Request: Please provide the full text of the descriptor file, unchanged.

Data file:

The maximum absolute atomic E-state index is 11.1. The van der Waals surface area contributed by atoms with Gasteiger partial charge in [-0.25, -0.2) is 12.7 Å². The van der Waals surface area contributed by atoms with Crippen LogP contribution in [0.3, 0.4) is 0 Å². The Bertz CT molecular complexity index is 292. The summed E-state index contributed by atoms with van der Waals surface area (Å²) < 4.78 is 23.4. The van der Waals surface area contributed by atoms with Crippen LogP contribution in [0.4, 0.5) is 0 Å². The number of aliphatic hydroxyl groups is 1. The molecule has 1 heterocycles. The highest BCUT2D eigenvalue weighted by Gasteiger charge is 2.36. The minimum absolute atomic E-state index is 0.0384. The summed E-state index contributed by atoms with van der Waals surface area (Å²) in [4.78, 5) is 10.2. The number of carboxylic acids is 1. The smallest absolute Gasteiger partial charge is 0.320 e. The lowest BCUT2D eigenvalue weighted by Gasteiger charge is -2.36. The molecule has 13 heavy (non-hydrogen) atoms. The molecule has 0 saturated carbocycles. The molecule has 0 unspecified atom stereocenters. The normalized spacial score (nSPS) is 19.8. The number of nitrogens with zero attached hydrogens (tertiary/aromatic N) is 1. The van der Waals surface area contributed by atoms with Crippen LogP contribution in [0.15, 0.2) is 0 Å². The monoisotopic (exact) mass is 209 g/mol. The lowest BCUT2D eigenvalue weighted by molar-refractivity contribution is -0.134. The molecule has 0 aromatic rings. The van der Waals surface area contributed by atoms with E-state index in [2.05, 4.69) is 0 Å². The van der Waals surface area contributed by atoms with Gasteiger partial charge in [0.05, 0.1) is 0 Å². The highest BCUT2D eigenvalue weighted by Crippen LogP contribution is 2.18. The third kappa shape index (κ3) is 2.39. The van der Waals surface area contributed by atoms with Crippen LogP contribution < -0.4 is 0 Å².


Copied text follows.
The maximum absolute atomic E-state index is 11.1. The van der Waals surface area contributed by atoms with Gasteiger partial charge in [-0.25, -0.2) is 12.7 Å². The van der Waals surface area contributed by atoms with Crippen LogP contribution in [0.3, 0.4) is 0 Å². The Bertz CT molecular complexity index is 292. The summed E-state index contributed by atoms with van der Waals surface area (Å²) < 4.78 is 23.4. The van der Waals surface area contributed by atoms with Crippen LogP contribution in [0.4, 0.5) is 0 Å². The number of aliphatic hydroxyl groups is 1. The molecule has 1 heterocycles. The highest BCUT2D eigenvalue weighted by Gasteiger charge is 2.36. The minimum absolute atomic E-state index is 0.0384. The summed E-state index contributed by atoms with van der Waals surface area (Å²) in [4.78, 5) is 10.2. The number of carboxylic acids is 1. The smallest absolute Gasteiger partial charge is 0.320 e. The lowest BCUT2D eigenvalue weighted by Gasteiger charge is -2.36. The molecule has 13 heavy (non-hydrogen) atoms. The molecule has 0 saturated carbocycles. The molecule has 0 unspecified atom stereocenters. The normalized spacial score (nSPS) is 19.8. The number of nitrogens with zero attached hydrogens (tertiary/aromatic N) is 1. The van der Waals surface area contributed by atoms with Crippen LogP contribution in [0.15, 0.2) is 0 Å². The monoisotopic (exact) mass is 209 g/mol. The lowest BCUT2D eigenvalue weighted by molar-refractivity contribution is -0.134. The molecule has 0 aromatic rings. The van der Waals surface area contributed by atoms with E-state index in [2.05, 4.69) is 0 Å². The van der Waals surface area contributed by atoms with Gasteiger partial charge in [0.05, 0.1) is 0 Å². The highest BCUT2D eigenvalue weighted by Crippen LogP contribution is 2.18. The third kappa shape index (κ3) is 2.39. The van der Waals surface area contributed by atoms with Crippen LogP contribution < -0.4 is 0 Å².